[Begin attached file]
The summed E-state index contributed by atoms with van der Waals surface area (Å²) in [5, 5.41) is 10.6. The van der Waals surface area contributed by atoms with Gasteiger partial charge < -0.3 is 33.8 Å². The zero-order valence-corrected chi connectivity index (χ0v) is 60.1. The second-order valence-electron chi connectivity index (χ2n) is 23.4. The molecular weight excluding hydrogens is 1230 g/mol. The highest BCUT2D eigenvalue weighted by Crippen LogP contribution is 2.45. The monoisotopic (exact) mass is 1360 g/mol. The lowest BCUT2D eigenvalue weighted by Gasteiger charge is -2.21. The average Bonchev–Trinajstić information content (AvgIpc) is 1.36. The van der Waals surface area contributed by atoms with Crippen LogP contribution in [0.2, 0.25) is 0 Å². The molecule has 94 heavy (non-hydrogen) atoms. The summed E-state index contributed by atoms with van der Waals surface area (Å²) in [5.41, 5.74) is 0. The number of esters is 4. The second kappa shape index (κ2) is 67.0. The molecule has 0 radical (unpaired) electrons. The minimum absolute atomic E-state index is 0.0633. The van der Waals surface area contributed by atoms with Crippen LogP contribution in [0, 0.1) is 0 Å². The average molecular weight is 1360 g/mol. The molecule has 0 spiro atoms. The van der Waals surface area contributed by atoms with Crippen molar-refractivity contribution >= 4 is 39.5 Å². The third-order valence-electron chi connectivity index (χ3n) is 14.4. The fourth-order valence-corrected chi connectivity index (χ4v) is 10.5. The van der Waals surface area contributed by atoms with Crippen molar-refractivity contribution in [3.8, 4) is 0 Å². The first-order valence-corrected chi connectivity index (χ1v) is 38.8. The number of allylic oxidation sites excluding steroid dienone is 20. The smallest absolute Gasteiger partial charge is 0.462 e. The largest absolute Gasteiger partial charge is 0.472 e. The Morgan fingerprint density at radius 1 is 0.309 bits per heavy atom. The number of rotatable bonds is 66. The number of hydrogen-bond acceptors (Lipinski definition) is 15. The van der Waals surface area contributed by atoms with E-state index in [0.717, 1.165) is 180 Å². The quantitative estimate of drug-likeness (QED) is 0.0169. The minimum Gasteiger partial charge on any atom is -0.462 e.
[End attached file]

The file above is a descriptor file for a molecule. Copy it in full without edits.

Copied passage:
The summed E-state index contributed by atoms with van der Waals surface area (Å²) in [5, 5.41) is 10.6. The van der Waals surface area contributed by atoms with Gasteiger partial charge < -0.3 is 33.8 Å². The zero-order valence-corrected chi connectivity index (χ0v) is 60.1. The second-order valence-electron chi connectivity index (χ2n) is 23.4. The molecular weight excluding hydrogens is 1230 g/mol. The highest BCUT2D eigenvalue weighted by Crippen LogP contribution is 2.45. The monoisotopic (exact) mass is 1360 g/mol. The lowest BCUT2D eigenvalue weighted by Gasteiger charge is -2.21. The average Bonchev–Trinajstić information content (AvgIpc) is 1.36. The van der Waals surface area contributed by atoms with Crippen LogP contribution in [0.2, 0.25) is 0 Å². The molecule has 94 heavy (non-hydrogen) atoms. The summed E-state index contributed by atoms with van der Waals surface area (Å²) in [5.41, 5.74) is 0. The number of esters is 4. The second kappa shape index (κ2) is 67.0. The molecule has 0 radical (unpaired) electrons. The minimum absolute atomic E-state index is 0.0633. The van der Waals surface area contributed by atoms with Crippen LogP contribution in [0, 0.1) is 0 Å². The average molecular weight is 1360 g/mol. The molecule has 0 spiro atoms. The van der Waals surface area contributed by atoms with Crippen molar-refractivity contribution >= 4 is 39.5 Å². The third-order valence-electron chi connectivity index (χ3n) is 14.4. The fourth-order valence-corrected chi connectivity index (χ4v) is 10.5. The van der Waals surface area contributed by atoms with Crippen molar-refractivity contribution in [3.8, 4) is 0 Å². The first-order valence-corrected chi connectivity index (χ1v) is 38.8. The number of allylic oxidation sites excluding steroid dienone is 20. The smallest absolute Gasteiger partial charge is 0.462 e. The largest absolute Gasteiger partial charge is 0.472 e. The Morgan fingerprint density at radius 1 is 0.309 bits per heavy atom. The number of rotatable bonds is 66. The number of hydrogen-bond acceptors (Lipinski definition) is 15. The van der Waals surface area contributed by atoms with E-state index in [0.717, 1.165) is 180 Å². The quantitative estimate of drug-likeness (QED) is 0.0169. The minimum Gasteiger partial charge on any atom is -0.462 e.